Letter | Published:

Antifungal drug resistance evoked via RNAi-dependent epimutations

Nature volume 513, pages 555558 (25 September 2014) | Download Citation

Abstract

Microorganisms evolve via a range of mechanisms that may include or involve sexual/parasexual reproduction, mutators, aneuploidy, Hsp90 and even prions. Mechanisms that may seem detrimental can be repurposed to generate diversity. Here we show that the human fungal pathogen Mucor circinelloides develops spontaneous resistance to the antifungal drug FK506 (tacrolimus) via two distinct mechanisms. One involves Mendelian mutations that confer stable drug resistance; the other occurs via an epigenetic RNA interference (RNAi)-mediated pathway resulting in unstable drug resistance. The peptidylprolyl isomerase FKBP12 interacts with FK506 forming a complex that inhibits the protein phosphatase calcineurin1. Calcineurin inhibition by FK506 blocks M. circinelloides transition to hyphae and enforces yeast growth2. Mutations in the fkbA gene encoding FKBP12 or the calcineurin cnbR or cnaA genes confer FK506 resistance and restore hyphal growth. In parallel, RNAi is spontaneously triggered to silence the fkbA gene, giving rise to drug-resistant epimutants. FK506-resistant epimutants readily reverted to the drug-sensitive wild-type phenotype when grown without exposure to the drug. The establishment of these epimutants is accompanied by generation of abundant fkbA small RNAs and requires the RNAi pathway as well as other factors that constrain or reverse the epimutant state. Silencing involves the generation of a double-stranded RNA trigger intermediate using the fkbA mature mRNA as a template to produce antisense fkbA RNA. This study uncovers a novel epigenetic RNAi-based epimutation mechanism controlling phenotypic plasticity, with possible implications for antimicrobial drug resistance and RNAi-regulatory mechanisms in fungi and other eukaryotes.

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Accessions

Primary accessions

Gene Expression Omnibus

Data deposits

Sequences for the fkbA gene from WT strain NRRL3631 and epimutant strains (EM1, EM2 and EM3) were deposited in GenBank with accession numbers KF203228, KF203229, KF203230 and KF203231. Raw data from high-throughput sRNA sequencing of WT, epimutant and revertant strains have been deposited in NCBI’s Gene Expression Omnibus and are accessible through accession number GSE56353.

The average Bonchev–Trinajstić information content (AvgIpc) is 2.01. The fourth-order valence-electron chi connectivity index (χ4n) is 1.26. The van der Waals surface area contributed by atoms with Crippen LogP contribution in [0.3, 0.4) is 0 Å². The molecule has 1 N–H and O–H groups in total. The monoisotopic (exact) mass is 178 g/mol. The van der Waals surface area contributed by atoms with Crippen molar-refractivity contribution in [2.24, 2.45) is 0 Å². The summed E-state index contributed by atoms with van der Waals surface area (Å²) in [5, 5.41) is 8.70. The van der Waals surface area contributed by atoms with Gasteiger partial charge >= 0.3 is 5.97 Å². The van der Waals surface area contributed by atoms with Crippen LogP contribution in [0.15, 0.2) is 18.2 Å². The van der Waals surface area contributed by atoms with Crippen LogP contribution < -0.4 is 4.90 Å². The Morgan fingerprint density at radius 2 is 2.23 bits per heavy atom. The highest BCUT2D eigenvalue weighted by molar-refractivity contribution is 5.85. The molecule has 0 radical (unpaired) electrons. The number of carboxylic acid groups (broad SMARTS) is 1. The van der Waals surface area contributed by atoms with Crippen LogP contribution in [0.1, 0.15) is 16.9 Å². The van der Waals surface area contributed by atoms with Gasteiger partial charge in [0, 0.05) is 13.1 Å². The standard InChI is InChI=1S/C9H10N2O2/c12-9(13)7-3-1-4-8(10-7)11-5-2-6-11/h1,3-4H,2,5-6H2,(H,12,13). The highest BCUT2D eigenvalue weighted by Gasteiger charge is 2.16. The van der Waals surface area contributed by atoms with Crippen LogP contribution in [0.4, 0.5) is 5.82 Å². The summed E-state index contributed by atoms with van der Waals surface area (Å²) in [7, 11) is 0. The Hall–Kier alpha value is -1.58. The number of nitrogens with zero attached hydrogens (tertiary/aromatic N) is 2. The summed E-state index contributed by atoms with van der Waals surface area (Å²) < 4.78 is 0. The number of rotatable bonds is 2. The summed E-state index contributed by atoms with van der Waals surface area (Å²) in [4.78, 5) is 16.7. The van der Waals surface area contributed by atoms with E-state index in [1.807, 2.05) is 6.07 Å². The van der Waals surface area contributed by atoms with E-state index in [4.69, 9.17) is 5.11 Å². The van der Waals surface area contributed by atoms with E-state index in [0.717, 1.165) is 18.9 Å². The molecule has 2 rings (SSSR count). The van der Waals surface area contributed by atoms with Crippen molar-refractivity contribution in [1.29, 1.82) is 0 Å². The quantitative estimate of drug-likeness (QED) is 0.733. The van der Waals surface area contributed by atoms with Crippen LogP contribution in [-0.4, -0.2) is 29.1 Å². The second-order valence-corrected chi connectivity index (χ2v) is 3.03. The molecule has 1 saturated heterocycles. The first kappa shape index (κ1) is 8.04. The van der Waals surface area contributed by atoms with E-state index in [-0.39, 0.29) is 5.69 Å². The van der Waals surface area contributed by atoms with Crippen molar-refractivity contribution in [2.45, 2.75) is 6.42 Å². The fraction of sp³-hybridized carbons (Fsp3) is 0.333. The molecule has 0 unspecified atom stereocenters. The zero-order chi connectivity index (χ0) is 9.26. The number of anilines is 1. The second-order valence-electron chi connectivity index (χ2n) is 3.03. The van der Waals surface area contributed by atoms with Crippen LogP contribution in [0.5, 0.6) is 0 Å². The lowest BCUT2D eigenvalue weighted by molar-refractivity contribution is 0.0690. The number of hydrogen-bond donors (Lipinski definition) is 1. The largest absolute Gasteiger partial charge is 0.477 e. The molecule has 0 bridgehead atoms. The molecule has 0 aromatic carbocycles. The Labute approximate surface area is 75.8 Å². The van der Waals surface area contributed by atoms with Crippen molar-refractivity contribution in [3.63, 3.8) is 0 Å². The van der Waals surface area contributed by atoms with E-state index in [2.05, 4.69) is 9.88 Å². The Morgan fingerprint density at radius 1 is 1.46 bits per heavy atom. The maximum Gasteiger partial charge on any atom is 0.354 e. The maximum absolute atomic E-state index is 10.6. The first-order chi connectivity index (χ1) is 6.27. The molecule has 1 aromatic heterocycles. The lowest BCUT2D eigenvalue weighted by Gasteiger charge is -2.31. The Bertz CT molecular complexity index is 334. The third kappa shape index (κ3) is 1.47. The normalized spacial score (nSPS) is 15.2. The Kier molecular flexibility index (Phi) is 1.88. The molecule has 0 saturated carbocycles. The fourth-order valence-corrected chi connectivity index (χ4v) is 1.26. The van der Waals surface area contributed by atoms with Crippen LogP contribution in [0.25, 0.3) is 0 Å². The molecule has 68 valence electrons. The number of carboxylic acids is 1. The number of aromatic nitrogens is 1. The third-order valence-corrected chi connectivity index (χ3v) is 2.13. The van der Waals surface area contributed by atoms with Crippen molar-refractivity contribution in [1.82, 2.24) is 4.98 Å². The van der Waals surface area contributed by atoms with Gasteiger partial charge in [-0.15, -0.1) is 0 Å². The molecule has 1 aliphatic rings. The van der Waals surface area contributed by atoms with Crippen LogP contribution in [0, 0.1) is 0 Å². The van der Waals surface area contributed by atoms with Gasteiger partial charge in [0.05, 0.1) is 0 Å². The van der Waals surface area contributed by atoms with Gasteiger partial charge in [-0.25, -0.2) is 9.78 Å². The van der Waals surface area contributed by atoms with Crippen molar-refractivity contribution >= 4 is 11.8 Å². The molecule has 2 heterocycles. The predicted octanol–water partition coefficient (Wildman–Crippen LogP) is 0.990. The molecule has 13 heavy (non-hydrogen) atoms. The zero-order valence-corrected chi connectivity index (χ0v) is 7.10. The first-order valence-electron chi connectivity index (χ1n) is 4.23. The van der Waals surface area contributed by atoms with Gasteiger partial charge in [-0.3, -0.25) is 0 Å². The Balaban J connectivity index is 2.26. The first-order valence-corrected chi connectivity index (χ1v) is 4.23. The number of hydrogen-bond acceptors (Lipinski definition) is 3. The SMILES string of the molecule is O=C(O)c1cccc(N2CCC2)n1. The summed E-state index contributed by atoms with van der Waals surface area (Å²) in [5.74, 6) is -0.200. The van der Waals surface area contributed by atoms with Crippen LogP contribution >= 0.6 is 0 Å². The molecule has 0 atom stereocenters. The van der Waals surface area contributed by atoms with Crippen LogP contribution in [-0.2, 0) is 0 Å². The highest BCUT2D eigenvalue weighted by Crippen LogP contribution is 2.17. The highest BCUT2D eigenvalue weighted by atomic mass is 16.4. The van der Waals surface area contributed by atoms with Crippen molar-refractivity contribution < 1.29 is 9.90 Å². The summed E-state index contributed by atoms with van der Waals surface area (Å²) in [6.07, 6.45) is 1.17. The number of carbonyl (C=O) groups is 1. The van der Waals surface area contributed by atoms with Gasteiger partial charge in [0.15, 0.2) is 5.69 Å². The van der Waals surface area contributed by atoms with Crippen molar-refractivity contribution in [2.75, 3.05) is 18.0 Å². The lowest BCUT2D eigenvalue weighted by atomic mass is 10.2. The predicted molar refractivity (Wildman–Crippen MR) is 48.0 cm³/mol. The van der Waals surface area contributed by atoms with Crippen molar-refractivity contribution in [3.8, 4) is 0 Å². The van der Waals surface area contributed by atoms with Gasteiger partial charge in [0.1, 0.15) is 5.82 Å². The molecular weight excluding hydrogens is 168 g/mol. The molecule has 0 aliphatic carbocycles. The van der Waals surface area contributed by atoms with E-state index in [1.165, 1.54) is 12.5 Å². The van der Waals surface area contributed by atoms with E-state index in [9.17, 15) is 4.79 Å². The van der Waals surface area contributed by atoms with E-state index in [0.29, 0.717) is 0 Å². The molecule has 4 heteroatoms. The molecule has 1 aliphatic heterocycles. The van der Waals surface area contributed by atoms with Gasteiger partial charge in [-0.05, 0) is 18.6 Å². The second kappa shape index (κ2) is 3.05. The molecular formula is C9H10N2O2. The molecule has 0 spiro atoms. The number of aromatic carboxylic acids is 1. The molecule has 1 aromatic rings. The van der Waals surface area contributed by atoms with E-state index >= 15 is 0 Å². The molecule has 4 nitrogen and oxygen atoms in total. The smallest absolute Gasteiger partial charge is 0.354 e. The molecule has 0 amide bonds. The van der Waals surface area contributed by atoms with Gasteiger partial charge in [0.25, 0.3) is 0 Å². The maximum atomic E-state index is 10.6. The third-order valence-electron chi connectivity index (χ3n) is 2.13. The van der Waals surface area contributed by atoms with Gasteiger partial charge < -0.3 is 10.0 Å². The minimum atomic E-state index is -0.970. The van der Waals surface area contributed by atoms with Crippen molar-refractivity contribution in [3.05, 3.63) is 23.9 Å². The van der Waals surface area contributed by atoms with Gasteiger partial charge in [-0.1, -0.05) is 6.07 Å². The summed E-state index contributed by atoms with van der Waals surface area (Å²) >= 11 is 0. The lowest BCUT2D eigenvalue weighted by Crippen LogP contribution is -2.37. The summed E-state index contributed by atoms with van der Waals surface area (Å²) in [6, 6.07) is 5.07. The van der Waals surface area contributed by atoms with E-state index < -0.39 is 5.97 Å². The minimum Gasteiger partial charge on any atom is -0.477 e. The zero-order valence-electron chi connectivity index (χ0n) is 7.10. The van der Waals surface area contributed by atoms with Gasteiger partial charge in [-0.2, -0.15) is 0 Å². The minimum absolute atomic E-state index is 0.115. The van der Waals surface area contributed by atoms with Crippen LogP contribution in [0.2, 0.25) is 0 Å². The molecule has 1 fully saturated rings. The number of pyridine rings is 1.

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Acknowledgements

We thank R. Skalsky and V. Ponnusamy for technical support and J. Wöstemeyer for trisporic acid. We thank B. Cullen, T. Petes, B. Billmyre, M. Feretzaki, J. Kingsbury and V. Ponnusamy for critical reading. This work was supported by NIH grants R37 AI39115-17, R01 AI50438-10, R01 CA154499-04 and the Spanish MICINN BFU2009-07220 and MINECO BFU2012-32246, co-financed by FEDER.

Author information

Affiliations

  1. Department of Molecular Genetics and Microbiology, Duke University Medical Center, Durham, North Carolina 27710, USA

    • Silvia Calo
    • , Cecelia Shertz-Wall
    • , Soo Chan Lee
    • , Robert J. Bastidas
    • , Joshua A. Granek
    • , Maria E. Cardenas
    •  & Joseph Heitman
  2. Regional Campus of International Excellence “Campus Mare Nostrum”, Murcia 30100, Spain

    • Francisco E. Nicolás
  3. Department of Genetics and Microbiology, Faculty of Biology, University of Murcia, Murcia 30100, Spain

    • Francisco E. Nicolás
    • , Santiago Torres-Martínez
    •  & Rosa M. Ruiz-Vázquez
  4. Department of Biostatistics and Bioinformatics, Duke University Medical Center, Durham, North Carolina 27710, USA

    • Joshua A. Granek
  5. Duke Center for the Genomics of Microbial Systems, Duke University Medical Center, Durham, North Carolina 27710, USA

    • Joshua A. Granek
  6. High-Throughput Sequencing Facility, University of North Carolina, Chapel Hill, North Carolina 27599, USA

    • Piotr Mieczkowski

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Contributions

S.C., C.S.-W., S.T.M., R.M.R.-V., M.E.C. and J.H. designed experiments, interpreted data and wrote the paper. S.C., C.S.-W., R.J.B., S.C.L. and F.E.N. performed experiments. P.M. sequenced the sRNA library. J.A.G. analysed deep-sequencing data. S.T.M., R.M.R.-V., M.E.C. and J.H. provided materials.

Competing interests

The authors declare no competing financial interests.

Corresponding author

Correspondence to Joseph Heitman.

Extended data

Supplementary information

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  1. 1.

    Supplementary Information

    The Supplementary Information contains 8 Tables that were too long to be included as Extended Data. Each table contains a small legend to explain the content included. These tables include the following information: Tables 1, 3 and 5: lists of the mutations found in the fkbA and calcineurin genes sequenced in every strain/isolate used for this study Table 2: 5′ and 3′ RACE sequences addressed in the manuscript Table 4: frequency of epimutants/mutants after exposure to stress conditions (experiment carried out to answer comments from the reviewers) Table 6: primers used in this study Table 7: adapter sequences used for sRNA libraries Table 8: basic library data

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DOI

https://doi.org/10.1038/nature13575

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